A massive, meat-eating dinosaur that roamed a Jurassic-era coastline has been unearthed in Portugal.
The big-clawed, sharp-toothed newly discovered species, dubbed Torvosaurus gurneyi, may be the largest land predator from the period ever found in Europe.
"It's a dinosaur that is quite similar to T. rex," with huge teeth and an elongated snout, said study co-author Christophe Hendrickx, a paleontology doctoral candidate at the Universidade Nova de Lisboa in Portugal. [See Images of the New Dinosaur Predator]
Lourinhã, Portugal, is a fossil-rich region where sheer cliffs overlook the shoreline. During the late Jurassic Period, the area boasted a vast, steamy river plain rich with lush vegetation and a diverse array of dinosaurs. Last year, scientists described several well-preserved dinosaur embryos in Lourinhã from the genus Torvosaurus but could not identify the species discovered at the site. [See Photos of the Dinosaur Embryos and Hatchlings]
The new dinosaur was first unearthed in 2003, when an amateur paleontologist uncovered part of a jawbone. A shinbone, teeth and fragments of tail vertebrae were also discovered later. Scientists initially thought the bones came from Torvosaurus tanneri, a massive land-based predator that lived in North America some 150 million years ago.
But Hendrickx and his colleague Octávio Mateus, a paleontologist also at the Universidade Nova de Lisboa, took a closer look at the skeletal remains and determined that they came from the newly named species.
The European behemoth was a theropod, a suborder of meat-eating dinosaurs that includes the mighty Tyrannosaurus rex. Though T. gurneyi grew to 33 feet (10 meters) long and weighed 4 to 5 tons, it was still smaller than T. rex, which was 40 feet (12 m) from head to toe.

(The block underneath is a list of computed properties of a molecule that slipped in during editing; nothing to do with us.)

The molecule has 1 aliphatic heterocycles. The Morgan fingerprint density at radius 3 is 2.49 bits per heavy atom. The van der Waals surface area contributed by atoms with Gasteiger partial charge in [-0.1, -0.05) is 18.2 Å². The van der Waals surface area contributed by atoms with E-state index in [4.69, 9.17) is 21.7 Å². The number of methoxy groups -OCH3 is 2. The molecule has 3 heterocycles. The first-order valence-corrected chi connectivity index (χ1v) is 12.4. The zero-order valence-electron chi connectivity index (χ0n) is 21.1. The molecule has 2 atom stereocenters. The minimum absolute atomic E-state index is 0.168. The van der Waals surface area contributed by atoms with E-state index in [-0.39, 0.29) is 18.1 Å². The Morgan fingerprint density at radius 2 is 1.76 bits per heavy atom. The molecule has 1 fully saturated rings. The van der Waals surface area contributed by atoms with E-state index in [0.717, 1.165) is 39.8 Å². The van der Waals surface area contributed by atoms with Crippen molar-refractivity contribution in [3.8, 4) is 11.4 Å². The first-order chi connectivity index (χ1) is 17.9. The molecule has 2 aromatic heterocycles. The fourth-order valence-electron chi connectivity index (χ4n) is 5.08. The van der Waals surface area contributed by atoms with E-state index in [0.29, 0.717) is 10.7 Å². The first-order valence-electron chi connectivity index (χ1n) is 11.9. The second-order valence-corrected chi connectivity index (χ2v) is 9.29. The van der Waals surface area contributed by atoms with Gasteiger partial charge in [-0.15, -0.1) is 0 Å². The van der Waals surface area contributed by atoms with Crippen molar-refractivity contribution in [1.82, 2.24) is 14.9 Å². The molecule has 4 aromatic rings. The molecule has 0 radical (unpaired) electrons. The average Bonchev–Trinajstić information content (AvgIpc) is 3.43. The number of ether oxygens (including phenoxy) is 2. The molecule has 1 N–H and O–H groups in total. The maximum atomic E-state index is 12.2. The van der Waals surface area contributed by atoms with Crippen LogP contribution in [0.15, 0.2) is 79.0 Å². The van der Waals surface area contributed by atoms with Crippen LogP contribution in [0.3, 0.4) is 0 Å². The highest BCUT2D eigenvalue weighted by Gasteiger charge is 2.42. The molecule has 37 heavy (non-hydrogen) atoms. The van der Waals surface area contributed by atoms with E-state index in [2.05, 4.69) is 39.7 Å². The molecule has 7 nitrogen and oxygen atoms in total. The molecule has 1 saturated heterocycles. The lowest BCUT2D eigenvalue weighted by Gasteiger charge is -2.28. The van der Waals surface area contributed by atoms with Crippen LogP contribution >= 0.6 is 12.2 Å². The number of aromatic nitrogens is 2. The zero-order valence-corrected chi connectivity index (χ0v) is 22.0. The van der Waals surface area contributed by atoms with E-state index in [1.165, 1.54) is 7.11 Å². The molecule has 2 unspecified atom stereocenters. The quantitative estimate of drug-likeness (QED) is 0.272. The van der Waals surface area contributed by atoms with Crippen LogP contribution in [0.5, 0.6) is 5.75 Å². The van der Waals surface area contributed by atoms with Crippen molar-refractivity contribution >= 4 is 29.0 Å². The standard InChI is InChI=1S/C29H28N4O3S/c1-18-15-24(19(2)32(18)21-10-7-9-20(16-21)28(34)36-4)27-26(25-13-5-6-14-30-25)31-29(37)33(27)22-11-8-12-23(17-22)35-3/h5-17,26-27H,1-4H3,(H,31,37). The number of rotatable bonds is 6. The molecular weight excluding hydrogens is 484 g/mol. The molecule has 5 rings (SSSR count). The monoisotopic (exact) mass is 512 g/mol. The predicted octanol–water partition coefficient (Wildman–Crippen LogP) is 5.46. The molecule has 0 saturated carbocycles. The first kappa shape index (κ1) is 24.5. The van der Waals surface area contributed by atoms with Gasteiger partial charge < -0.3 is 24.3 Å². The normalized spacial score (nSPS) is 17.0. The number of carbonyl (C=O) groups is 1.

Its huge, bladelike, 4-inch-long (10 centimeters) teeth confirm the massive dinosaur was a carnivore, Hendrickx told Live Science.
"Most likely, it was a predator," Hendrickx said, and it probably hunted large, live prey, as there was a wide variety of herbivorous dinosaurs during that time. However, it may have also been a scavenger, he added.
The new discovery changes the picture of European dinosaurs at the time. Back then, Europe was an archipelago of large islands, and animals often evolve to be smaller on islands. In fact, many of the dinosaurs in the late Jurassic Period in Europe show signs of dwarfism, Hendrickx said. (The Jurassic lasted from 199.6 million to 145.5 million years ago.)
But when it came to size, Torvosaurus gurneyi could hold its own against the giant super predators of North America, showing that "large dinosaurs did exist in Europe by the end of the Jurassic," Hendrickx said.
The fossil discoveries also suggest that the dinosaur embryos discovered last year belonged to T. gurneyi, Hendrickx said.
The findings were published today (March 5) in the journal PLOS ONE.
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Tia is the managing editor and was previously a senior writer for Live Science. Her work has appeared in Scientific American, Wired.com and other outlets. She holds a master's degree in bioengineering from the University of Washington, a graduate certificate in science writing from UC Santa Cruz and a bachelor's degree in mechanical engineering from the University of Texas at Austin. Tia was part of a team at the Milwaukee Journal Sentinel that published the Empty Cradles series on preterm births, which won multiple awards, including the 2012 Casey Medal for Meritorious Journalism.